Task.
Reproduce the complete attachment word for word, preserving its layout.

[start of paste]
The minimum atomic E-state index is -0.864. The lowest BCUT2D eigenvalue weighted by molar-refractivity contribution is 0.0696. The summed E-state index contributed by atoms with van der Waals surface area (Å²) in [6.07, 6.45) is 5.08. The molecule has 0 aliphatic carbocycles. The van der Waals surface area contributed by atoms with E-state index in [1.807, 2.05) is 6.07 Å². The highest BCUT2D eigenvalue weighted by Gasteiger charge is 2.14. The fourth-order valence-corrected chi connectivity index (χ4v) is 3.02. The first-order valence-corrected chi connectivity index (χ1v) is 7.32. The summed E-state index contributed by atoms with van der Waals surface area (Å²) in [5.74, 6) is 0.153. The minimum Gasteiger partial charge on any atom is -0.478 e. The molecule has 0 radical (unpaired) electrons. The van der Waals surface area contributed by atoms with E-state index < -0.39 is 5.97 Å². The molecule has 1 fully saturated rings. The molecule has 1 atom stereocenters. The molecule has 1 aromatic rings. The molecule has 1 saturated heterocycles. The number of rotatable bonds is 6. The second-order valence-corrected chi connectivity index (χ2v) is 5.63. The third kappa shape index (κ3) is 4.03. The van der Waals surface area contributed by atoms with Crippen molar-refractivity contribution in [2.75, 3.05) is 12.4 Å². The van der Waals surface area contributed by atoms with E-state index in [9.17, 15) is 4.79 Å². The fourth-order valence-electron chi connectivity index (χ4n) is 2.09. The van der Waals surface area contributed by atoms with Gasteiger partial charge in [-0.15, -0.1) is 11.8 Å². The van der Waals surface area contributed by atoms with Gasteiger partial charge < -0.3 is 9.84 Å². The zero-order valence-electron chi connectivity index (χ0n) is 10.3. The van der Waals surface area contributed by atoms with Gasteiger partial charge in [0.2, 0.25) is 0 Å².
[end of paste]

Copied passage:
The minimum atomic E-state index is -0.864. The lowest BCUT2D eigenvalue weighted by molar-refractivity contribution is 0.0696. The summed E-state index contributed by atoms with van der Waals surface area (Å²) in [6.07, 6.45) is 5.08. The molecule has 0 aliphatic carbocycles. The van der Waals surface area contributed by atoms with E-state index in [1.807, 2.05) is 6.07 Å². The highest BCUT2D eigenvalue weighted by Gasteiger charge is 2.14. The fourth-order valence-corrected chi connectivity index (χ4v) is 3.02. The first-order valence-corrected chi connectivity index (χ1v) is 7.32. The summed E-state index contributed by atoms with van der Waals surface area (Å²) in [5.74, 6) is 0.153. The minimum Gasteiger partial charge on any atom is -0.478 e. The molecule has 0 radical (unpaired) electrons. The van der Waals surface area contributed by atoms with E-state index < -0.39 is 5.97 Å². The molecule has 1 fully saturated rings. The molecule has 1 atom stereocenters. The molecule has 1 aromatic rings. The molecule has 1 saturated heterocycles. The number of rotatable bonds is 6. The second-order valence-corrected chi connectivity index (χ2v) is 5.63. The third kappa shape index (κ3) is 4.03. The van der Waals surface area contributed by atoms with Crippen molar-refractivity contribution in [2.75, 3.05) is 12.4 Å². The van der Waals surface area contributed by atoms with E-state index in [9.17, 15) is 4.79 Å². The fourth-order valence-electron chi connectivity index (χ4n) is 2.09. The van der Waals surface area contributed by atoms with Gasteiger partial charge in [-0.15, -0.1) is 11.8 Å². The van der Waals surface area contributed by atoms with Gasteiger partial charge < -0.3 is 9.84 Å². The zero-order valence-electron chi connectivity index (χ0n) is 10.3. The van der Waals surface area contributed by atoms with Gasteiger partial charge in [0.2, 0.25) is 0 Å².